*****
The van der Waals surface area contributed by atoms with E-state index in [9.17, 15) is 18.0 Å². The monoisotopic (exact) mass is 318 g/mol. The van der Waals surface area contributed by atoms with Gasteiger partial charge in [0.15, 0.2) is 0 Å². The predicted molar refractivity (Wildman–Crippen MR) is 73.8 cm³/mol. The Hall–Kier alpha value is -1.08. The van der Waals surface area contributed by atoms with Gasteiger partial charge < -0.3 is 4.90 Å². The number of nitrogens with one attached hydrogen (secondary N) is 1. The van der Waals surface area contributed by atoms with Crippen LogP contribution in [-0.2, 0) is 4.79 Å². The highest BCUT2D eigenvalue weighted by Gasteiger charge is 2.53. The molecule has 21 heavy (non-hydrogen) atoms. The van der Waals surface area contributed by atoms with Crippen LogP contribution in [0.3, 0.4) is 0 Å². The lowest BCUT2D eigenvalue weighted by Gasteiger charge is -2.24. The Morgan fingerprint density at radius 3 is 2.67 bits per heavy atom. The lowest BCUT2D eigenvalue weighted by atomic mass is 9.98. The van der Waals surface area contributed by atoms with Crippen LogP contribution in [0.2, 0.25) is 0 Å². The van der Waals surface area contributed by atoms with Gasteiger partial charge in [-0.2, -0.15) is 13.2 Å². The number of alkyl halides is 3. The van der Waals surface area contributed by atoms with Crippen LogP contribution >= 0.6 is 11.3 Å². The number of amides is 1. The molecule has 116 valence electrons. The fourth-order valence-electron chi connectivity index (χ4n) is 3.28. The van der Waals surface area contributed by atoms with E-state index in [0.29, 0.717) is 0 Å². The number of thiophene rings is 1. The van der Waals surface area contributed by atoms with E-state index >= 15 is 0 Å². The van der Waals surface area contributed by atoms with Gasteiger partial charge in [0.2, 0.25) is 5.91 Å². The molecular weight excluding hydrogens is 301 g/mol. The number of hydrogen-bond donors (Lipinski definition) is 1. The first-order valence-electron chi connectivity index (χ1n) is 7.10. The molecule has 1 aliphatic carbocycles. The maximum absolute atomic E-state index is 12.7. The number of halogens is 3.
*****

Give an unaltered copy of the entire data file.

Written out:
The van der Waals surface area contributed by atoms with E-state index in [9.17, 15) is 18.0 Å². The monoisotopic (exact) mass is 318 g/mol. The van der Waals surface area contributed by atoms with Gasteiger partial charge in [0.15, 0.2) is 0 Å². The predicted molar refractivity (Wildman–Crippen MR) is 73.8 cm³/mol. The Hall–Kier alpha value is -1.08. The van der Waals surface area contributed by atoms with Gasteiger partial charge < -0.3 is 4.90 Å². The number of nitrogens with one attached hydrogen (secondary N) is 1. The van der Waals surface area contributed by atoms with Crippen LogP contribution in [-0.2, 0) is 4.79 Å². The highest BCUT2D eigenvalue weighted by Gasteiger charge is 2.53. The molecule has 21 heavy (non-hydrogen) atoms. The van der Waals surface area contributed by atoms with Crippen LogP contribution in [0.3, 0.4) is 0 Å². The lowest BCUT2D eigenvalue weighted by Gasteiger charge is -2.24. The Morgan fingerprint density at radius 3 is 2.67 bits per heavy atom. The lowest BCUT2D eigenvalue weighted by atomic mass is 9.98. The van der Waals surface area contributed by atoms with Crippen LogP contribution in [0.2, 0.25) is 0 Å². The van der Waals surface area contributed by atoms with Gasteiger partial charge in [-0.2, -0.15) is 13.2 Å². The number of alkyl halides is 3. The van der Waals surface area contributed by atoms with Crippen LogP contribution >= 0.6 is 11.3 Å². The number of amides is 1. The molecule has 116 valence electrons. The fourth-order valence-electron chi connectivity index (χ4n) is 3.28. The van der Waals surface area contributed by atoms with E-state index in [0.29, 0.717) is 0 Å². The number of thiophene rings is 1. The van der Waals surface area contributed by atoms with E-state index >= 15 is 0 Å². The van der Waals surface area contributed by atoms with Gasteiger partial charge in [0.2, 0.25) is 5.91 Å². The molecular weight excluding hydrogens is 301 g/mol. The number of hydrogen-bond donors (Lipinski definition) is 1. The first-order valence-electron chi connectivity index (χ1n) is 7.10. The molecule has 1 aliphatic carbocycles. The maximum absolute atomic E-state index is 12.7. The number of halogens is 3.